A lifelong curiosity about how I happened to be born here in Canada makes me love history, particularly as it affects my life. Authors such as Colleen McCullough, Sharon Kay Penman and Diana Gabaldon have taught me that history told well, with a beating heart and a burning desire for adventure, is about as exciting and worthwhile as stories can get. When I decided to write my first full-length historical novel it was natural for me to choose Loyalists caught up in the American Revolution as I trace my roots back to members of Butler’s Rangers, a famous force under the command of Colonel John Butler, who fought valiantly for the King.
I love to imagine myself where our ancestors have trod and do just that with John and Lucy in The Loyalist’s Wife and The Loyalist’s Luck. As a young girl raised on a farm in rural Ontario by parents who believed in showing their children all that life could offer, I often stole off by myself and walked the field lane dreaming my stories or drawing with crude paper and pencil. That time alone was also special as I am part of a large family. Someone was almost always nearby.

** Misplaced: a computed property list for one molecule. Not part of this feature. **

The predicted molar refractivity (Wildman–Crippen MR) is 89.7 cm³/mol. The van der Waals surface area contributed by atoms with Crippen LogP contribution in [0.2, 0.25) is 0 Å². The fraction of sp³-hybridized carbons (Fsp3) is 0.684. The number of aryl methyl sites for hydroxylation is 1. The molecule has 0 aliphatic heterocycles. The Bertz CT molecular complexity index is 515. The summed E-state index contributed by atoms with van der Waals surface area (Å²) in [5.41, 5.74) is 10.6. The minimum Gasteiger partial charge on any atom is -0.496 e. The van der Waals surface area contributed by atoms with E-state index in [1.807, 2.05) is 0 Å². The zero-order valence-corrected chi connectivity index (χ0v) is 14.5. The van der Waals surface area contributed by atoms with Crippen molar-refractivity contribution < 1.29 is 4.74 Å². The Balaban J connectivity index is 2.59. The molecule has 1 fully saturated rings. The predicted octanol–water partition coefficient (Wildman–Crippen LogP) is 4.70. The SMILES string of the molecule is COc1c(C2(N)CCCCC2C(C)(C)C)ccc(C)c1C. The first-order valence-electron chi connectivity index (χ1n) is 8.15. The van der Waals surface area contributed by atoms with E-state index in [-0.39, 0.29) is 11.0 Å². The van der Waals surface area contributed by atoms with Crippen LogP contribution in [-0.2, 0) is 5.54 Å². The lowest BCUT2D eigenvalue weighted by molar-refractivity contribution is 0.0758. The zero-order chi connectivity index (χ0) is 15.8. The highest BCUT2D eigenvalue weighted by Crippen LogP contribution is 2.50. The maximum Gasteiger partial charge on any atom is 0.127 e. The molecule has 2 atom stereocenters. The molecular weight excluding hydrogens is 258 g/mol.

The best thing I’ve done in my life is raise two happy, well-adjusted children who with their spouses are contributing members of our world. From that have come two precious grandchildren who allow me to live again my own childhood and my years as a young wife and mother.
Teaching was an amazing journey. I taught French, English and Computers in different high schools in Ontario. The job was rewarding and allowed me to grow as a person and, most importantly, affect many wonderful young people’s lives. Throughout it all, I wrote bits and pieces but have done most of my writing since leaving the profession. My journey in the last few years has been to learn all I can about writing well and producing work of which I am proud. For a perfectionist, that is hard.
My husband has picked me up when I faltered, encouraged me when I flagged, and celebrated with me wholeheartedly when I succeeded. I am truly a lucky woman.